The Write In Candidates
Running for mayor was Pedram Bral, M.D. who specializes in minimally invasive and robotic gynecologic surgery at Maimonides Medical Center. Dr. Bral said, “People are fed up with the village...They show no compassion, giving out summons to elderly people who need people to volunteer to help them.” He went on to cite a couple who were fined for installing a generator after Sandy without a permit and an elderly woman whose grass was uncut until the village sent employees to cut it along with a bill from for the service. He added, “I know that I would listen to people’s problems.”
Running for a trustee position, Christine Campbell, a preschool teacher at All Saints and lifelong resident, stated that she was running “to bring the village together.”
Anne Mendelson, a teacher at Great Neck North High School, also ran for trustee, but was not present during the hours of the vote count for comment.
Attorney Kambiz Akhavan ran in the write-in campaign for the position of village justice and stated that he would give his reasons for running after the voting.
It is unknown at this point as to whether the write-in candidates will persevere and get involved in village matters with an eye to running an announced campaign next year when two positions will be up for re-election.
Saturday, 30 November 2013 00:00
The recent adoption the Common Core Learning Standards, a rigorous series of teacher and student assessment testing, and the potential sharing of confidential student information with third parties have resulted in a radical change in the educational landscape in New York State—one that many parents have been concerned about.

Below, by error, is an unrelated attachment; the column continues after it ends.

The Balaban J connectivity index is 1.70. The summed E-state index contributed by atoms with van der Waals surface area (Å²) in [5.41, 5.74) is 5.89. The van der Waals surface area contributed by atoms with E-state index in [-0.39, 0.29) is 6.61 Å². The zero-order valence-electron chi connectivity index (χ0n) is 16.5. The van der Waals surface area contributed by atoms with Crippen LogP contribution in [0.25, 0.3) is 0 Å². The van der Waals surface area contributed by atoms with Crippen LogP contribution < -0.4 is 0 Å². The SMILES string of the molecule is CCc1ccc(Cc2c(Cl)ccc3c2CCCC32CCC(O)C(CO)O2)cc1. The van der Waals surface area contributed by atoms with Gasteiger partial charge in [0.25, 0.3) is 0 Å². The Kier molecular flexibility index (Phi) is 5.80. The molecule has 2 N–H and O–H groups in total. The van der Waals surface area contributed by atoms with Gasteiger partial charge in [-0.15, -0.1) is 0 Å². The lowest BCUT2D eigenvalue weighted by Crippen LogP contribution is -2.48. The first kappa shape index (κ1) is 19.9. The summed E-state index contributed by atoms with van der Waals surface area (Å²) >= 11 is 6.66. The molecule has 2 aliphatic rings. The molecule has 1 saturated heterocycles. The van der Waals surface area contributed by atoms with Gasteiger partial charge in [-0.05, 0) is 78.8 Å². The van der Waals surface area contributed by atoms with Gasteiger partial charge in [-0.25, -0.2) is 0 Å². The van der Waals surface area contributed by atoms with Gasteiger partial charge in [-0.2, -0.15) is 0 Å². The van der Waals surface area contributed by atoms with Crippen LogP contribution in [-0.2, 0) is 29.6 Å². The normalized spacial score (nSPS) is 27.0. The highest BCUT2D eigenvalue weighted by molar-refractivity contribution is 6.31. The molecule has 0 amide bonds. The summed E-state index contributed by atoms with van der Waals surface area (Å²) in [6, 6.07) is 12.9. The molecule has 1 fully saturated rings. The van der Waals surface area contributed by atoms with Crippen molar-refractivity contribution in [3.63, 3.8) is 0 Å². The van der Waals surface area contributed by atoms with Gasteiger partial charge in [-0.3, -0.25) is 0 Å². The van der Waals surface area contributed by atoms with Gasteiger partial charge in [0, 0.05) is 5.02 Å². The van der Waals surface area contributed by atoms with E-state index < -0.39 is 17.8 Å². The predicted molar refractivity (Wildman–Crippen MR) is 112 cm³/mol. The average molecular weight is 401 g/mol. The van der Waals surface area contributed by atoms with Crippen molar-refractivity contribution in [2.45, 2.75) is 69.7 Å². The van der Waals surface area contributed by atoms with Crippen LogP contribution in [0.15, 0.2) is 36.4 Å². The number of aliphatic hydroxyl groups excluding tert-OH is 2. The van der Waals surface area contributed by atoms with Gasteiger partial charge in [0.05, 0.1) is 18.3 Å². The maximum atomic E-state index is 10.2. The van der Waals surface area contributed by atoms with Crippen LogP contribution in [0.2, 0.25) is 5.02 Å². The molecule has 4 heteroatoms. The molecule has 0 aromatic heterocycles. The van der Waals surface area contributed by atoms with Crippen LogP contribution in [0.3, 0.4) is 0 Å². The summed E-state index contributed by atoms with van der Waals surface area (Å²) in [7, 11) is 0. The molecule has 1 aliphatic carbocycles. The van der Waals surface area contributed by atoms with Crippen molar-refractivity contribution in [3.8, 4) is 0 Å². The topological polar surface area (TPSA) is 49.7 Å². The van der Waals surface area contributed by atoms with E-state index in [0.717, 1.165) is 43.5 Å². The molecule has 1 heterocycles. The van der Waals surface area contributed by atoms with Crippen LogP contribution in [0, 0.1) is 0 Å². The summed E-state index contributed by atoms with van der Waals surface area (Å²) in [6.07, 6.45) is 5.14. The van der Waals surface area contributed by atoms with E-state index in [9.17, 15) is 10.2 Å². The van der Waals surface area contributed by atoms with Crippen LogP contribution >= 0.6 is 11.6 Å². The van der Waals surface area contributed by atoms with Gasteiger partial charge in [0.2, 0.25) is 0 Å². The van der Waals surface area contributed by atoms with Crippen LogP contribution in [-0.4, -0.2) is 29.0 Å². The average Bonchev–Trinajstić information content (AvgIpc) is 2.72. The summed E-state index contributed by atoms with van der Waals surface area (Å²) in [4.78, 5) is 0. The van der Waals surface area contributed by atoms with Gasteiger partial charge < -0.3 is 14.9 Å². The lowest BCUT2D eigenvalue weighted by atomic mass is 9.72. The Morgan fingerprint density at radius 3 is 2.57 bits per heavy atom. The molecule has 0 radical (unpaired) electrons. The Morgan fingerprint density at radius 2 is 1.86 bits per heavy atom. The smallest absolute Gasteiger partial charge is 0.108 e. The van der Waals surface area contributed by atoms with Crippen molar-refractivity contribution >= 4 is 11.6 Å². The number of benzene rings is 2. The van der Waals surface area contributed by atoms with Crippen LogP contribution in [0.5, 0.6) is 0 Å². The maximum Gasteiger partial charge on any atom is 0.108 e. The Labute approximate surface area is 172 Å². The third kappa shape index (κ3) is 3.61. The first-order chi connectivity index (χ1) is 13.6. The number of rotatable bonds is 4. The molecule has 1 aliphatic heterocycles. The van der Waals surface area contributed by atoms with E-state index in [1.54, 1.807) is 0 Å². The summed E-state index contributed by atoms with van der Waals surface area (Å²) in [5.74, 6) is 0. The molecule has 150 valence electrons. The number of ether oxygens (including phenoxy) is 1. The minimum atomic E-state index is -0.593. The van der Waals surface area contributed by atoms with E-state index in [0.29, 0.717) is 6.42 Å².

To address these growing concerns, the Great Neck School District’s United Parent Teacher Council recently hosted a question and answer session at South High School with New York State Regent Roger Tilles, a Great Neck resident who has been outspoken with both his support of content the Common Core and his disapproval in how the new set of learning standards have been implemented.
Friday, 29 November 2013 00:00
At a meeting last week, after almost four hours of back and forth between Clover Drive residents, the attorney representing builder Frank Lalazarian’s controversial Old Mill II project and members of the Village of Great Neck’s Planning Board, there was very little progress, no vote taken and far more questions than answers.
The subdivision plan, a project under discussion for the last five years and recently approved by the village’s Zoning Board of Appeals, calls for 11 houses to be built in the area behind the Old Mill Apartments, with sole access from Clover Drive. Complicating the builder’s efforts to gain approval to start building is the fact that one of the lots is within the boundaries of Great Neck Estates and will require that village’s approval also. Additionally, Lalazarian’s project must gain the approval of several Nassau County agencies, including its department of public works, department of health and planning commission.
Wednesday, 27 November 2013 15:23
The Bears team before a recent game at the Andrew Stergiopoulos Ice Rink with Coach Dan Marsella.
Thursday, 28 November 2013 00:00
Great Neck’s Ayal Hod is the proud coach of Great Neck’s winning Top Gun sixth grade team in the Island Garden Fall League. Hod puts together the team every season, mixing local youngsters from Great Neck and children son Dillon’s AAU Jamaica Queens team. The league is very competitive and challenging and it teaches the children many valuable lessons: “how to be great teammates by sharing the ball, how to compete hard on every possession and what you put in is what you get out.”
Hod says that the main challenge is for every child to bring their individual talent to the team and collectively they have something special. an ex-player, he says that “basketball was very good to me, it helped pay my college education and it paid my-bills for many years to come via several basketball commercials ... basketball also opened many doors for me and it helped me tremendously in my business career.”
Hod enjoys sharing his basketball journey background with his son and his friends and having them learn lessons too.